People and Places
30/01/2020
School’s not out just yet for Grace

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It’s back to the classroom for Peninsula Grammar’s 2017 Head of School Grace O’Sullivan after she landed the lead role of Olivia Lane in the new Neighbours spin-off, Erinsborough High, which is available for streaming on 10 Play. Kate Sears speaks to the 20-year-old actor about the uncertainty of life after high school, her time spent on the famous Neighbours set filming two episodes and what her future looks like after high school 2.0. 

How and when did you first discover acting? 
According to my parents I’ve always been performing, whether it was performing a dance, a tantrum or a musical item. In school I was kind of terrified by the idea of acting but also loved it. I’d always done little classes on the side and for work experience I went to NIDA so yeah, I was always fascinated by it. But I think that can be hard to admit sometimes and often you are shunned away from looking at it as a career given the high rate of unemployment and the difficult nature of the industry. But when you love acting it’s always there, just resting.

Could you describe your acting journey thus far?
My journey after school — and I think I speak on behalf of most students when I say this — has been full of uncertainty, confusion and change. I started off doing Arts/Law, a degree I thought I should be doing, eased off on the law, tried to get into drama school, did lots of acting classes and landed the role of the sister of the character I initially auditioned for (Lacy Lane) on Erinsborough High. But it’s really kind of been all over the place and I think we all need to remind ourselves that that’s OK.  I finished school with a pretty clear plan of what I thought I should be doing, which has since gone completely out the window — which is life.

You play a popular Year 12 student who goes missing. How did you find playing this character?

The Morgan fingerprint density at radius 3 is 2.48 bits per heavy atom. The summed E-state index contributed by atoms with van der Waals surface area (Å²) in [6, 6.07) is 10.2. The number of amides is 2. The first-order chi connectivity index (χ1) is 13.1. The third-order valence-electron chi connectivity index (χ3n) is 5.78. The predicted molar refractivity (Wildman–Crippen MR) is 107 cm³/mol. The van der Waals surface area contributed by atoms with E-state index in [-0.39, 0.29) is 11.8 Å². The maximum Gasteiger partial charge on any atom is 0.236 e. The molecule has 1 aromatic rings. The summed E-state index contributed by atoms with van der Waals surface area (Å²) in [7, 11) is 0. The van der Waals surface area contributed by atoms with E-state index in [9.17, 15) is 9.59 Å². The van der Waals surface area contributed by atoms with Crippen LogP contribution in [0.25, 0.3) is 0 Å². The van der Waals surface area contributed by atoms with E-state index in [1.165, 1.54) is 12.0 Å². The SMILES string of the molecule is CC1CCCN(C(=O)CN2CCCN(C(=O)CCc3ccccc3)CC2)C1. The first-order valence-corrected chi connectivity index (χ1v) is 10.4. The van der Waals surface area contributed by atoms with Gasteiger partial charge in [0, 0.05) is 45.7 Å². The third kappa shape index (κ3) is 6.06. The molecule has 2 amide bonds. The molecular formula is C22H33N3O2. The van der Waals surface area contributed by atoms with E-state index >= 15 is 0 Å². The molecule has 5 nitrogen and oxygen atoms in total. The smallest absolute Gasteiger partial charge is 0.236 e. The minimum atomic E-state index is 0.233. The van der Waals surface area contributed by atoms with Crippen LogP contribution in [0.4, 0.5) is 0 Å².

I really enjoyed my experience on set and figuring out Olivia Lane. Her storyline was complex, hard and relevant. I felt really lucky to be able to play such a three-dimensional character and loved trying to figure out how she would respond to all that was going on. Neighbours itself is a really well-oiled machine. On set there is a brilliant mix of professionalism and camaraderie that brings everyone together and creates an environment in which both cast and crew can produce their best work. The main cast is tight-knit and I felt very welcomed throughout the whole process. 

How would you describe the mini-series? 
If you’re an avid Neighbours watcher, the mini-series is quite different, and rightly so. It was filmed in a completely different way so that it would appear darker and edgier. Little video diaries throughout break up the action and provide the characters with the chance to reflect on what’s occurring, giving the audience greater insight into what they’re going through. I’d also say it differs in that it’s more focused than Neighbours as it explores exclusively the lives of the students at Erinsborough High in three intertwining storylines. The show delves into some more mature themes, like the pressure of Year 12 exams, discovering sexuality and our reliance on friendships. It touches on numerous topics and as such we hoped that each viewer would be able to identify with it in some way.

Where do you see yourself in five years?
I don’t have a super laid-out vision of where I’ll be in the future as I know how quickly things can change and how often they don’t go to plan. I have things I want to achieve and topics I’m very interested in and I can just hope they take me as far as I’d like. But I plan on finishing my studies at Monash, heading to France next year and immersing myself in the culture and language whilst continuing to learn about acting in whatever way I can, whether that be through classes, drama school or something else I find. I’ve been looking up some drama schools in Paris which could be interesting to try whilst I’m there. Better get good at my French first though.

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